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22. REMOVAL OF WAR MONUMENT WAS ESTONIA’S WAY

                   TO SHOW INDEPENDENCE FROM RUSSIA

Interfax, Tallinn, Estonia, Wednesday, May 16, 2007

TALLINN – By relocating a monument to Soviet soldiers from the center of
Tallinn to a military cemetery, the Estonian government meant to seek to
prevent the country from “sliding” back into Russia’s control, Estonian
Prime Minister Andrus Ansip has said.

“Our desire was to prevent Estonia from gradually, step by step, sliding
back into Russia’s control, as was envisioned by the Sovietization plan, and
the Bronze Soldier (the monument) problem was chosen as one of the ways to
do this,” Ansip said in an article published in the newspaper Postimees on
Wednesday.

“Even if many local ethnic Russians really view the Bronze Soldier as a
symbol of respect for and memory of the soldiers who died in the right
battle, no one can deny that the monument on Tonismagi Square had been
turned into a place that was being used to show contempt and opposition to
the Estonian state,” the prime minister said.

It was unlikely that May 9, 2007, would have passed without incidents, Ansip
said. “We had no illusions that the celebrations on Tonismagi on May 9 would
proceed in joy, under the accompaniment of concertinas.

Both Estonian and Russian radicals were preparing for large-scale
provocations, and Moscow was also doing so,” he said.

“The Kremlin launched a massive anti-Estonian campaign not on April 26 but
more than half a year ago. They expressed their position through threats,”
Ansip said.

“Before April 26, Russia did not take our state seriously. It thought we
would in any case give in to its demands and that it has the right to seize
or ‘liberate’ us,” he said.

Now, “following the European Union’s, NATO’s, and the Estonian republic’s
determined response, the situation has changed radically,” Ansip said. “We
do not want to quarrel with Russia. We want to maintain good and neighborly
relations,” he said.

“As a precondition for neighborly relations, Moscow will have to accept the
independence of Estonia and other neighboring states sooner or later,” he
said.

Riots broke out in Tallinn on April 26-28 in response to the Estonian
government’s decision to rebury the remains of Soviet soldiers from a
military common grave and relocate the Soldier-Liberator Monument from
downtown Tallinn to a military cemetery.

Estonians of Russian ethnicity viewed the actions as an insult to the memory
of the fallen soldiers. The riots occurred in Tallinn and several cities in the

Estonian northeast, where there is a large ethnic Russian diaspora.    -30-
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23.    UKRAINE CALLS UPON THE UNITED NATIONS TO ADOPT A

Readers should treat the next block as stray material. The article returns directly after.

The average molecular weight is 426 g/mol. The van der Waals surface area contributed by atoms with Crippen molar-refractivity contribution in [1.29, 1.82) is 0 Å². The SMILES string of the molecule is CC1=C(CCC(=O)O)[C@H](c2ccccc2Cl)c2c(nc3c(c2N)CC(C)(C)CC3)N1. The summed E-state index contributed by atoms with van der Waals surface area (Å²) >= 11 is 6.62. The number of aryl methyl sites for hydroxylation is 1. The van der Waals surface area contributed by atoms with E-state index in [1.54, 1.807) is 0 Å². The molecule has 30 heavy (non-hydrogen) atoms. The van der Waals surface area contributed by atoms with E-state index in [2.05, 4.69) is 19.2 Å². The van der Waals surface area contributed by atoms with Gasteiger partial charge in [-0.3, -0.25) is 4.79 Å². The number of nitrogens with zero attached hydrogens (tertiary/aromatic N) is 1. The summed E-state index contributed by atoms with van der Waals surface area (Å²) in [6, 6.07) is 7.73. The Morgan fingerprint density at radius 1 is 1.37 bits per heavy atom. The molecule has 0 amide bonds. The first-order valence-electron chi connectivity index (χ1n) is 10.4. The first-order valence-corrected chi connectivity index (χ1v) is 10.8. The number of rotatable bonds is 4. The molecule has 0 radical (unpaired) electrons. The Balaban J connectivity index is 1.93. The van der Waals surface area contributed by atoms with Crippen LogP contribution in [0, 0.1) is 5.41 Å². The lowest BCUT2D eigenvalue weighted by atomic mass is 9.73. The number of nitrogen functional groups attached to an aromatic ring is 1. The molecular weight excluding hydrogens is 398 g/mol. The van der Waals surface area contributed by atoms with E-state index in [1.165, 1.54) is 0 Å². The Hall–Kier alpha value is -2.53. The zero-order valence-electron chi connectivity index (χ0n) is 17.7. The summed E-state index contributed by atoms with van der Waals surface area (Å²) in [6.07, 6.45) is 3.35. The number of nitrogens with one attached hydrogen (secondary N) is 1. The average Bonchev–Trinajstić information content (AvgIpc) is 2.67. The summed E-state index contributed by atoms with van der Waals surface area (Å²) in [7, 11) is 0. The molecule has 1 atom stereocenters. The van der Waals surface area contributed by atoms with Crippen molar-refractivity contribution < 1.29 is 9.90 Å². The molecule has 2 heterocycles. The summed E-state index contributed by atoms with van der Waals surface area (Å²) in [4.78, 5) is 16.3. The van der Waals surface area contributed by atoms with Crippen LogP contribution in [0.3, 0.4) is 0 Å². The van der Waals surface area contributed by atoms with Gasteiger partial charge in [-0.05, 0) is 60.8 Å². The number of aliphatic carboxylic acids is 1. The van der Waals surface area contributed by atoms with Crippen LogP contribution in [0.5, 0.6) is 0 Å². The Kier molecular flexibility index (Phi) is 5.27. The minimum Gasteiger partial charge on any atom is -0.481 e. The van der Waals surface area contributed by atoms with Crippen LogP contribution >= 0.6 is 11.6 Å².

RELEVANT DOCUMENT REGARDING THE 75TH ANNIVERSARY
               OF THE GREAT FAMINE OF 1932-33 (HOLODOMOR
)

Remarks by the Permanent Representative of Ukraine,
H.E. Mr. Yuriy Sergeyev at the third informal thematic debate

of the 61″ UNGA session on Civilization and the Challenge for
Peace: Obstacles and Opportunities
United Nations, New York, NY, Thu-Fri, 10-11 May 2007
Action Ukraine Report (AUR) #844, Article 23
Washington, D.C., Friday, May 18, 2007

Moderator,

On behalf of my delegation I would like to emphasize the high importance

and relevance of today’s thematic debate.
It is symbolic that we undertake these debates on multiculturalism and
respect for diversity on the eve of the World Day of Cultural Diversity for
Dialog and Development.

It reminds us that our Organization has elaborated necessary instruments,
one of which is the Universal Declaration on Cultural Diversity. What is
needed is to respect them and to implement them in the most effective way.

I would like to continue on the theme raised by reverend frond Bakkeving as
to the importance of the issue of cultural diversity in modern society. I
became more convinced in that after the World Summit on Peace and

Tolerance held in Kyiv (my capital) on 25 April 2007.

Organized by the World Congress of Christians, Jews and Muslims together
with the Global Foundation for Democracy, the summit has gathered the
prominent religious leaders from Christian, Islamic and Jewish communities
of the world.

After having listening to the Chief Rabbi of Israel Yona Metzger, ex-Prime
Minister of Pakistan Benazir Bhutto, spiritual leaders from Orthodox Church
of my region, Islamic theologists from the Gulf countries I recognized that
we have more in common than what makes us different as to basic principles
of our religions.

But what we are to continue to learn is the nature of inter-religious and
cultural intolerance and conflict in multicultural society, in order to
elaborate Effective mechanisms aimed at increasing our understanding of
multiculturalism and respect for diversity.

Madam Moderator,

The United Nations has been built on a solemn pledge by its Member States

to reaffirm faith in fundamental human rights and in the dignity and worth of
the human being.

That pledge can hardly be fulfilled if we fail to Remember and to
acknowledge – sometimes it takes courage to do – the tragic events; of the
past, vast violations of human rights and mass suffering of people.